“BLM may have postponed this auction, but delays don’t soothe the scars for already impacted communities,” said Rebecca Sobel, Climate & Energy Senior Campaigner at WildEarth Guardians. “It’s time the Obama Administration finally hear the voices of those suffering from oil and gas exploitation right here in New Mexico, and reconcile its controversial oil and gas leasing program with climate science and community needs. The President can prevent future disasters by halting new federal fossil fuel leases and safeguarding frontline communities across the country.”

Instead, the Obama administration and the fossil fuel industry are moving fossil fuel auctions online to avoid climate protests at future auctions. The first online auction for onshore oil and gas is slated for September 15 and today is the first day of registration for that auction. Thousands of people across the country, part of the growing “Keep it in the Ground” movement, have protested the auctions in recent months, causing some to be cancelled or postponed.

“Public lands should be preserved for the public good and should never be used for profit of the mega and damaging fossil fuel industry,” stressed Eleanor Bravo Southwest Organizer for Food & Water Watch. “Voices from all over this country must be heard in Philadelphia as the Democratic National Convention convenes later this week. No more fracking, keep fossil fuels in the ground, transition to renewables. Every acre of land dedicated for drilling makes an already grave situation worse.”

For Photos from WPX’s well fire Monday July 11:


Some 67 million acres of U.S. public lands and waters are already leased to polluting fossil fuel industries, an area 55 times larger than Grand Canyon National Park containing up to 43 billion tons of potential greenhouse gas pollution. Nearly one quarter of all U.S. climate pollution already comes from burning fossil fuels extracted from public lands and waters. More than 10 million acres of public lands have been leased to the oil and gas industry since President Obama took office.  However, the BLM has yet to adequately consider climate change impacts of fossil fuel extraction and fracking on public land.

Last September, more than 400 organizations called on President Obama to end federal fossil fuel leasing. In November, Senators Merkley (D-Ore.), Sanders (I-Vt.) and others introduced legislation to end new federal fossil fuel leasing and cancel non-producing federal fossil fuel leases. In January, the Obama Administration placed a moratorium on federal coal leasing while the Department of the Interior studies its impacts on the environment and the economy. The Administration has taken no similar action for its public lands oil and gas program.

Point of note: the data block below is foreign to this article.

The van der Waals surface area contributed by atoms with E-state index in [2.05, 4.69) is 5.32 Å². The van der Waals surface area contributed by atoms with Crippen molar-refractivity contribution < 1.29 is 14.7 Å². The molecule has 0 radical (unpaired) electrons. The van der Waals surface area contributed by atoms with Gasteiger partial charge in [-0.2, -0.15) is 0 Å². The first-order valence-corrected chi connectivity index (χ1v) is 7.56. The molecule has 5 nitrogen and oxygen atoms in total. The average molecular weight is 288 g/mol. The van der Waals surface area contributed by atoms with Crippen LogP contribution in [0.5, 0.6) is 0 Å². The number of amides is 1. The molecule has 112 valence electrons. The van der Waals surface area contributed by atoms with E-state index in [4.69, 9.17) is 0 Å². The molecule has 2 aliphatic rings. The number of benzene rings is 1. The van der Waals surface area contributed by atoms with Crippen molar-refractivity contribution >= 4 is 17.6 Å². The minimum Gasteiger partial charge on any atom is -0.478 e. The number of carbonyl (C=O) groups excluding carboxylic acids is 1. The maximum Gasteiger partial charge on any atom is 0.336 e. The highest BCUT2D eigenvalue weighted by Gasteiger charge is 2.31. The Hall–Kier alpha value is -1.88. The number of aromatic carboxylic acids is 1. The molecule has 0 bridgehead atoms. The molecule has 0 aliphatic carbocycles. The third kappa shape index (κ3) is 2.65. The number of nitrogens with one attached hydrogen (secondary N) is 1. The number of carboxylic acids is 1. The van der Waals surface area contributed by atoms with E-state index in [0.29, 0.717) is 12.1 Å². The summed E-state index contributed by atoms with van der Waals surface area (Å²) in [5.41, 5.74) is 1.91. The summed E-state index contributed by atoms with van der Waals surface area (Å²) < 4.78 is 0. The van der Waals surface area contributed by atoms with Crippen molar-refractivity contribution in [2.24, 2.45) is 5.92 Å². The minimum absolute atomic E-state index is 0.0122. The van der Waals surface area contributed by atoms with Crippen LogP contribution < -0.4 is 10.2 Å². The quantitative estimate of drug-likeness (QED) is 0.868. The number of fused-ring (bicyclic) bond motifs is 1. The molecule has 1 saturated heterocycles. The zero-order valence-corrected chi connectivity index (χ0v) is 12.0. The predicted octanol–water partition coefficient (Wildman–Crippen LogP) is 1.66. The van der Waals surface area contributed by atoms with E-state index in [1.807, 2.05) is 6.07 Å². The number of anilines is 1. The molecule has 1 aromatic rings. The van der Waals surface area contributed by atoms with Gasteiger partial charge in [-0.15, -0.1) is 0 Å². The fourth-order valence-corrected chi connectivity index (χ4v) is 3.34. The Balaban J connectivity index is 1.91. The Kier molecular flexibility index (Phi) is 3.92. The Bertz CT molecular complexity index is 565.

Download the September “Keep It in the Ground” letter to President Obama.

Download Grounded: The Presidents Power to Fight Climate Change, Protect Public Lands by Keeping Publicly Owned Fossil Fuels in the Ground (this report details the legal authorities with which a president can halt new federal fossil fuel leases).

Download The Potential Greenhouse Gas Emissions of U.S. Federal Fossil Fuels (this report quantifies the volume and potential greenhouse gas emissions of remaining federal fossil fuels) and The Potential Greenhouse Gas Emissions fact sheet.

Download Over-leased: How Production Horizons of Already Leased Federal Fossil Fuels Outlast Global Carbon Budgets

Download Public Lands, Private Profits, a report about the corporations that are profiting from climate-destroying fossil fuel extraction on public lands.

Download the Center for Biological Diversity’s formal petition calling on the Obama administration to halt all new offshore fossil fuel leasing.

Download WildEarth Guardians’ formal petition calling on the Department of the Interior to analyze the climate impacts of the federal oil and gas leasing program and to place a moratorium on new leasing until that study is completed.